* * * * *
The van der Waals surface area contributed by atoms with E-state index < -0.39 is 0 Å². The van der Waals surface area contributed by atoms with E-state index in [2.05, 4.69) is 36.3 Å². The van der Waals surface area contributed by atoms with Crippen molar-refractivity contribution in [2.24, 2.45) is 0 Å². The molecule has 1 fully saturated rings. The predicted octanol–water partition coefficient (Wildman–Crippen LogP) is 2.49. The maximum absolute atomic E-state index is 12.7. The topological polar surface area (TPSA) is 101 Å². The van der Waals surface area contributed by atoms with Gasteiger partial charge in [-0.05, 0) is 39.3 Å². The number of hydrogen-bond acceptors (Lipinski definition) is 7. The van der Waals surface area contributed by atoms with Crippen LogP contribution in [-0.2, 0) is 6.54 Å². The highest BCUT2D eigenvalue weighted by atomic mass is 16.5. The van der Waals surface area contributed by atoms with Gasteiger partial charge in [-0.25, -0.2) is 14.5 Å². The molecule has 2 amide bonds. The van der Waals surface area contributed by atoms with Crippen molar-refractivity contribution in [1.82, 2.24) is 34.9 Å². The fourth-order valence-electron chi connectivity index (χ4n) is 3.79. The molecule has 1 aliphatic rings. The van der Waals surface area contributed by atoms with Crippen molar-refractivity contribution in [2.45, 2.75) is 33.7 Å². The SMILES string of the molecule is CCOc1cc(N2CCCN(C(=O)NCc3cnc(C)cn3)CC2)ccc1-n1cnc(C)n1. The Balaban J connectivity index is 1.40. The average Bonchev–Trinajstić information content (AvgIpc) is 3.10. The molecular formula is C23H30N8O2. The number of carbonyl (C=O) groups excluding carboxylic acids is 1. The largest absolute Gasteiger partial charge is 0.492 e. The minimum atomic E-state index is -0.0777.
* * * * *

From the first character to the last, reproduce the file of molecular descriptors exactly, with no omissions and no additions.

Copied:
The van der Waals surface area contributed by atoms with E-state index < -0.39 is 0 Å². The van der Waals surface area contributed by atoms with E-state index in [2.05, 4.69) is 36.3 Å². The van der Waals surface area contributed by atoms with Crippen molar-refractivity contribution in [2.24, 2.45) is 0 Å². The molecule has 1 fully saturated rings. The predicted octanol–water partition coefficient (Wildman–Crippen LogP) is 2.49. The maximum absolute atomic E-state index is 12.7. The topological polar surface area (TPSA) is 101 Å². The van der Waals surface area contributed by atoms with Gasteiger partial charge in [-0.05, 0) is 39.3 Å². The number of hydrogen-bond acceptors (Lipinski definition) is 7. The van der Waals surface area contributed by atoms with Crippen LogP contribution in [-0.2, 0) is 6.54 Å². The highest BCUT2D eigenvalue weighted by atomic mass is 16.5. The van der Waals surface area contributed by atoms with Gasteiger partial charge in [-0.25, -0.2) is 14.5 Å². The molecule has 2 amide bonds. The van der Waals surface area contributed by atoms with Crippen molar-refractivity contribution in [1.82, 2.24) is 34.9 Å². The fourth-order valence-electron chi connectivity index (χ4n) is 3.79. The molecule has 1 aliphatic rings. The van der Waals surface area contributed by atoms with Crippen molar-refractivity contribution in [2.45, 2.75) is 33.7 Å². The SMILES string of the molecule is CCOc1cc(N2CCCN(C(=O)NCc3cnc(C)cn3)CC2)ccc1-n1cnc(C)n1. The Balaban J connectivity index is 1.40. The average Bonchev–Trinajstić information content (AvgIpc) is 3.10. The molecular formula is C23H30N8O2. The number of carbonyl (C=O) groups excluding carboxylic acids is 1. The largest absolute Gasteiger partial charge is 0.492 e. The minimum atomic E-state index is -0.0777.